There was an unwonted sweetness in Gwendolen's tone and look as she uttered these words that seemed to Deronda to infuse the utmost cruelty into the task now laid upon him. But he felt obliged to make his answer a beginning of the task.

"I am in some trouble to-day," he said, looking at her rather mournfully; "but it is because I have things to tell you which you will almost think it a want of confidence on my part not to have spoken of before. They are things affecting my own life--my own future. I shall seem to have made an ill return to you for the trust you have placed in me-- never to have given you an idea of events that make great changes for me. But when we have been together we have hardly had time to enter into subjects which at the moment were really less pressing to me than the trials you have been going through." There was a sort of timid tenderness in Deronda's deep tones, and he paused with a pleading look, as if it had been Gwendolen only who had conferred anything in her scenes of beseeching and confession.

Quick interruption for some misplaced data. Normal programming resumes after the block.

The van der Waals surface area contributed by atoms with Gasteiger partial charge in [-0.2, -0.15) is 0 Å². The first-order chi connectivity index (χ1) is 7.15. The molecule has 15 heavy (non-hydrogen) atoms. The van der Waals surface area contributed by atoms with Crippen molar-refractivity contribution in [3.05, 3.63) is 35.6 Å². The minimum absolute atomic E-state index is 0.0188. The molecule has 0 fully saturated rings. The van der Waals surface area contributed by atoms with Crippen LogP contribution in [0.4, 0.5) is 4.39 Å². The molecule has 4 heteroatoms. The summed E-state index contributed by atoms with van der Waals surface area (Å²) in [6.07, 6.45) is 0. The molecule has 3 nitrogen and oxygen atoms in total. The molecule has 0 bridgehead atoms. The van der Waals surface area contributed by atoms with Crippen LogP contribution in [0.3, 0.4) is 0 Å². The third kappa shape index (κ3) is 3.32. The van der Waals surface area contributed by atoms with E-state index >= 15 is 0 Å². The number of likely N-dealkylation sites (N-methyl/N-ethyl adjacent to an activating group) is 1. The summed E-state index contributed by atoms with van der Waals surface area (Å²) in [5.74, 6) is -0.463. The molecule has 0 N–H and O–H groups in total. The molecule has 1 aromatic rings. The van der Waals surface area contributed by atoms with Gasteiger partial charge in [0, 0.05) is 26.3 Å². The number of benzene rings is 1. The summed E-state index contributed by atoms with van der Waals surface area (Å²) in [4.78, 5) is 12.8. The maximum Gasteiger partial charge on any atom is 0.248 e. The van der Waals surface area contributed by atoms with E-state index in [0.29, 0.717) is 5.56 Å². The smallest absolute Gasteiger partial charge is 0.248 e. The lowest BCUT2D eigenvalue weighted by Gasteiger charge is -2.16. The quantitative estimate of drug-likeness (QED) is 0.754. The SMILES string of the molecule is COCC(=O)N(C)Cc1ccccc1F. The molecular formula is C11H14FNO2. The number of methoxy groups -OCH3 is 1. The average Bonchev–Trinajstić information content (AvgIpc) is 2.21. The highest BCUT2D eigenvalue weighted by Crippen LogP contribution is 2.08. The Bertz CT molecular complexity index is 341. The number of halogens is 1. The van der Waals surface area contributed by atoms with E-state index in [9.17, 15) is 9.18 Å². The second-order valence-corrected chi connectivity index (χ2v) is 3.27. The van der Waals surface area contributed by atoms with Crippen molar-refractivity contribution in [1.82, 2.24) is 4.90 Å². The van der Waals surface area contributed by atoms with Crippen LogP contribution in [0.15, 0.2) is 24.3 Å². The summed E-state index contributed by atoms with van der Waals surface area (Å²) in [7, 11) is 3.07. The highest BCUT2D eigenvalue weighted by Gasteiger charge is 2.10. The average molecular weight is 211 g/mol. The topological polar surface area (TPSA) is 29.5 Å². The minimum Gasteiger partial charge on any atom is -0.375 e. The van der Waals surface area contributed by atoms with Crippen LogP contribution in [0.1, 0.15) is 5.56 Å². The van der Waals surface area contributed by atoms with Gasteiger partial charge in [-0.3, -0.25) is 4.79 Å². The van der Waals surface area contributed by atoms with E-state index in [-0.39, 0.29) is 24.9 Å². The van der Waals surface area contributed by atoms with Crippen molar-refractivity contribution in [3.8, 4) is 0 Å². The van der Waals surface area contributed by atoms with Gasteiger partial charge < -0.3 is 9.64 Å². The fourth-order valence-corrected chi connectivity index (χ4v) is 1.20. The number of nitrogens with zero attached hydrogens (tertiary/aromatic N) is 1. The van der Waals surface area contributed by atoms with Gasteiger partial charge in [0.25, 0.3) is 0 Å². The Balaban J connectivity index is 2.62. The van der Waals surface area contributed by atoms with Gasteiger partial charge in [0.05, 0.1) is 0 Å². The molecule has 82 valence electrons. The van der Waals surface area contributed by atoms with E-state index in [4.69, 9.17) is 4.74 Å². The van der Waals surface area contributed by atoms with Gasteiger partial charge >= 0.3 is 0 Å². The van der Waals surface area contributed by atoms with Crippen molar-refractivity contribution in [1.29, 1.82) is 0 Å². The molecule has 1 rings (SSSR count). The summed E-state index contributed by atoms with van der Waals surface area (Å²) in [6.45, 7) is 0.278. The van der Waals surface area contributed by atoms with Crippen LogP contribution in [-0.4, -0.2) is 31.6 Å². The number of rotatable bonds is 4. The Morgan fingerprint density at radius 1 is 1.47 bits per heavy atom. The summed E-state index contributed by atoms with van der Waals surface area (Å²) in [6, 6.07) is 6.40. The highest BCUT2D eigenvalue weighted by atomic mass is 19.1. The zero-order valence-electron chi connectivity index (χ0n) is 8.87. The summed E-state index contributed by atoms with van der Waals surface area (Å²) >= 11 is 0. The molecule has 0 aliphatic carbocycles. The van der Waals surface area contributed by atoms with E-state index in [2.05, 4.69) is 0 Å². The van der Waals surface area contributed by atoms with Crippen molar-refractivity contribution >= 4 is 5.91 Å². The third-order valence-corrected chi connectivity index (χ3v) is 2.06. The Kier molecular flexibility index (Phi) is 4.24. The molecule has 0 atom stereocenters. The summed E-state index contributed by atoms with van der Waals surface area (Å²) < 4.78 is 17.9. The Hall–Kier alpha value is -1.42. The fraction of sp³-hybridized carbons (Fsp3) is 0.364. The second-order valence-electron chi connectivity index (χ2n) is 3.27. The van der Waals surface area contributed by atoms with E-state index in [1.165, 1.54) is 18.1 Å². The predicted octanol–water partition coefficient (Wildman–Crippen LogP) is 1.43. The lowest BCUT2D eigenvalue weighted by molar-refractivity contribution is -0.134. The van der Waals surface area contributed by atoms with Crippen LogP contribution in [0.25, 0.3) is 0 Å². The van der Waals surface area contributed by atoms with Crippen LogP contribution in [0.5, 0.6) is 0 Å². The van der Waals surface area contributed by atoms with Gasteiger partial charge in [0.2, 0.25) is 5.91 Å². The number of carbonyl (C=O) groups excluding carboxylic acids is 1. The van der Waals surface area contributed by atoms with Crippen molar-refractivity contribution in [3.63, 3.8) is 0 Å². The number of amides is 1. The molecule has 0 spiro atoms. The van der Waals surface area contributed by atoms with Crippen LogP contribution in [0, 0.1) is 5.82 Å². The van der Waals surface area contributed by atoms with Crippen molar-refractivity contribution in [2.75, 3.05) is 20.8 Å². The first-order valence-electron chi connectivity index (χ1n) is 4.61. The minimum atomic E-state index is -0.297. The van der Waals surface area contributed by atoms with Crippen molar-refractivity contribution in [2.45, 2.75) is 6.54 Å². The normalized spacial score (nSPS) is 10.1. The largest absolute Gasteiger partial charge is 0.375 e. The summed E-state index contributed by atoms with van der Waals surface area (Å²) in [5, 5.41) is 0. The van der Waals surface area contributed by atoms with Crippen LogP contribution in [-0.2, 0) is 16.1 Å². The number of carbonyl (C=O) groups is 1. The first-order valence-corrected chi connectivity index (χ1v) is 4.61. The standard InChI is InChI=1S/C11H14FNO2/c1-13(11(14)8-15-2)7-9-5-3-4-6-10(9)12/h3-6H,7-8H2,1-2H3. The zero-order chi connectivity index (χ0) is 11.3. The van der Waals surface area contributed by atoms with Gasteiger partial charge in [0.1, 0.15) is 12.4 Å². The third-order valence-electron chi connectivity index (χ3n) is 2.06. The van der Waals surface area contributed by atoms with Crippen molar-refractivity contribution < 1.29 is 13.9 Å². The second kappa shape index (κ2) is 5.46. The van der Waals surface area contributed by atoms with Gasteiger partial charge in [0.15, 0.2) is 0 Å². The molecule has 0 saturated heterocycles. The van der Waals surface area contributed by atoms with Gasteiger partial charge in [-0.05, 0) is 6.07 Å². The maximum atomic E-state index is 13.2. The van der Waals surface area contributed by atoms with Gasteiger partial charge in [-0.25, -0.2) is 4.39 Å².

A thrill of surprise was visible in her. Such meaning as she found in his words had shaken her, but without causing fear. Her mind had flown at once to some change in his position with regard to Sir Hugo and Sir Hugo's property. She said, with a sense of comfort from Deronda's way of asking her pardon--

"You never thought of anything but what you could do to help me; and I was so troublesome. How could you tell me things?"

"It will perhaps astonish you," said Deronda, "that I have only quite lately known who were my parents."

Gwendolen was not astonished: she felt the more assured that her expectations of what was coming were right. Deronda went on without check.

"The reason why you found me in Italy was that I had gone there to learn that--in fact, to meet my mother. It was by her wish that I was brought up in ignorance of my parentage. She parted with me after my father's death, when I was a little creature. But she is now very ill, and she felt that the secrecy ought not to be any longer maintained. Her chief reason had been that she did not wish me to know I was a Jew."

"A Jew!" Gwendolen exclaimed, in a low tone of amazement, with an utterly frustrated look, as if some confusing potion were creeping through her system.